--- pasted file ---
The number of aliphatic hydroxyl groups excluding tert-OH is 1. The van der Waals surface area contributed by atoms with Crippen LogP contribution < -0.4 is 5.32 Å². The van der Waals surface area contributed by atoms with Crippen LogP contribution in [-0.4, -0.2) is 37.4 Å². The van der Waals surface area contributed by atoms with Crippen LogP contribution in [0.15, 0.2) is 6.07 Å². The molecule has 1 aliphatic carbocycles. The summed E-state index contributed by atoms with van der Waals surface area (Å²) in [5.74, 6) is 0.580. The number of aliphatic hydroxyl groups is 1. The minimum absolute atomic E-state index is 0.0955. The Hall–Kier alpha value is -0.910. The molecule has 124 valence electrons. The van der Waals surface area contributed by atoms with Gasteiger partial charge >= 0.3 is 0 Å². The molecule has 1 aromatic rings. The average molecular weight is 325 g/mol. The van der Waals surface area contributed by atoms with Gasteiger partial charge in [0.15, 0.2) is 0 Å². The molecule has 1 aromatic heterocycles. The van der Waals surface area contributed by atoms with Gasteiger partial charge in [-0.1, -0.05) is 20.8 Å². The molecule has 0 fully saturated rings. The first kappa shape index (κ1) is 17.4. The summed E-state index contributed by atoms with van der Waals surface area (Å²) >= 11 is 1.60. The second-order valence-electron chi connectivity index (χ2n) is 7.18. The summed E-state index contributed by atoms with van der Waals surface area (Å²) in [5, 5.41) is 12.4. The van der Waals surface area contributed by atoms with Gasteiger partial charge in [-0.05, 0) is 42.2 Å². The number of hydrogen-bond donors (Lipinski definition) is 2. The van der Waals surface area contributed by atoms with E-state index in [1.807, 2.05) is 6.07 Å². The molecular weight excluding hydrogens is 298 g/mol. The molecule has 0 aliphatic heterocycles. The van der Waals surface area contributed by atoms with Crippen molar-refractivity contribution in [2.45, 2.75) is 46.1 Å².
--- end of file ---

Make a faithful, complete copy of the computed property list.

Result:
The number of aliphatic hydroxyl groups excluding tert-OH is 1. The van der Waals surface area contributed by atoms with Crippen LogP contribution < -0.4 is 5.32 Å². The van der Waals surface area contributed by atoms with Crippen LogP contribution in [-0.4, -0.2) is 37.4 Å². The van der Waals surface area contributed by atoms with Crippen LogP contribution in [0.15, 0.2) is 6.07 Å². The molecule has 1 aliphatic carbocycles. The summed E-state index contributed by atoms with van der Waals surface area (Å²) in [5.74, 6) is 0.580. The number of aliphatic hydroxyl groups is 1. The minimum absolute atomic E-state index is 0.0955. The Hall–Kier alpha value is -0.910. The molecule has 124 valence electrons. The van der Waals surface area contributed by atoms with Gasteiger partial charge >= 0.3 is 0 Å². The molecule has 1 aromatic rings. The average molecular weight is 325 g/mol. The van der Waals surface area contributed by atoms with Gasteiger partial charge in [0.15, 0.2) is 0 Å². The molecule has 1 aromatic heterocycles. The van der Waals surface area contributed by atoms with Gasteiger partial charge in [-0.1, -0.05) is 20.8 Å². The molecule has 0 fully saturated rings. The first kappa shape index (κ1) is 17.4. The summed E-state index contributed by atoms with van der Waals surface area (Å²) >= 11 is 1.60. The second-order valence-electron chi connectivity index (χ2n) is 7.18. The summed E-state index contributed by atoms with van der Waals surface area (Å²) in [5, 5.41) is 12.4. The van der Waals surface area contributed by atoms with Gasteiger partial charge in [-0.05, 0) is 42.2 Å². The number of hydrogen-bond donors (Lipinski definition) is 2. The van der Waals surface area contributed by atoms with E-state index in [1.807, 2.05) is 6.07 Å². The molecular weight excluding hydrogens is 298 g/mol. The molecule has 0 aliphatic heterocycles. The van der Waals surface area contributed by atoms with Crippen molar-refractivity contribution in [2.45, 2.75) is 46.1 Å².